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Thursday, July 31, 2014
Election 2013 Town of Hempstead Council District 4
Patrick Gillespie opposes Anthony Santino
Incumbent Town of Hempstead Councilman Anthony Santino, left, is being challenged by fellow East Rock Away resident Patrick Gillespie.

Two East Rockaway residents, longtime Town of Hempstead Councilman Anthony Santino, a Republican, seeking his sixth term, and political newcomer and Democrat Patrick Gillespie are running for the four-year term in Council District 4.
Town redistricting has altered the district as Cedarhurst, North Lynbrook, Bay Park, Barnum Island, Island, Hewlett Neck, Hewlett Bay Park, Hewlett Harbor and Woodsburgh were added, while  Baldwin and South Hempstead were subtracted. Hewlett, East Rockaway, Oceanside, Rockville Centre, Island Park, Lynbrook, Malverne and Woodmere are also part of the revised district.

What can the town do to create more affordable housing to retain its younger residents?

Santino: Keep developments within younger residents’ economic means — so that they can afford to live here. And we also increased housing stock by expanding eligibility for mother-daughter type housing. The easy answer is building high-rise apartments or sprawling complexes that may remain empty, forever altering our suburban character of life. Hempstead Town's approach must be more balanced; we don’t want to overburden our schools or infrastructure. The town approves affordable workforce housing that enhance, not detract, from our prized suburban lifestyle. We also encourage the construction of senior housing since it frees one-family housing stock for first-time homebuyers.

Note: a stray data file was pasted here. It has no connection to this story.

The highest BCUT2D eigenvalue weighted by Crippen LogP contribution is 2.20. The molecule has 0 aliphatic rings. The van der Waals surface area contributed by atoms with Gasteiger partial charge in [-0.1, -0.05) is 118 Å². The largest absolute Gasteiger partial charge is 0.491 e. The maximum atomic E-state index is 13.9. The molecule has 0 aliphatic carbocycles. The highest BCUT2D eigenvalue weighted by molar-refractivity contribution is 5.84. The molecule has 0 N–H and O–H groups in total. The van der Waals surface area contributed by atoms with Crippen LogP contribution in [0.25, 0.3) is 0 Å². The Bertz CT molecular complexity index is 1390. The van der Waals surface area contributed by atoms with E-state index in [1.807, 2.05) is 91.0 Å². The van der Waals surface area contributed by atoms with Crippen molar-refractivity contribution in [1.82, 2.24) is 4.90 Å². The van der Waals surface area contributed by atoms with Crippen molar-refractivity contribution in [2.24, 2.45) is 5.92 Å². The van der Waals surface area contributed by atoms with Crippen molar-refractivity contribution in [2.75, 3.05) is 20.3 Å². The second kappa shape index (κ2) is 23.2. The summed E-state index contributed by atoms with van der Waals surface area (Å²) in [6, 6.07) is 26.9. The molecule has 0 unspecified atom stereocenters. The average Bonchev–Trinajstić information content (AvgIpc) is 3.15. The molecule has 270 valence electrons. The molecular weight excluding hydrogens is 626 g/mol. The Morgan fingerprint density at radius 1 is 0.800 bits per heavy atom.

Gillespie:
First, the Town of Hempstead must eliminate the 10 percent ordinance. It refers to zoning laws that prohibits any new development from including more than 10 percent rentals. This prohibition on developments greatly hinders any developer from building apartment complexes. The town must require any new developments to include 80-20 rentals: fair market value rentals (80 percent) and rentals for lower income applicants such as students, young adults, and low-income families (20 percent). The town must use areas that are already developed to house young adults. This specifically includes second-floor housing over storefronts.

How can the town ensure that all residents are represented fairly after redistricting?

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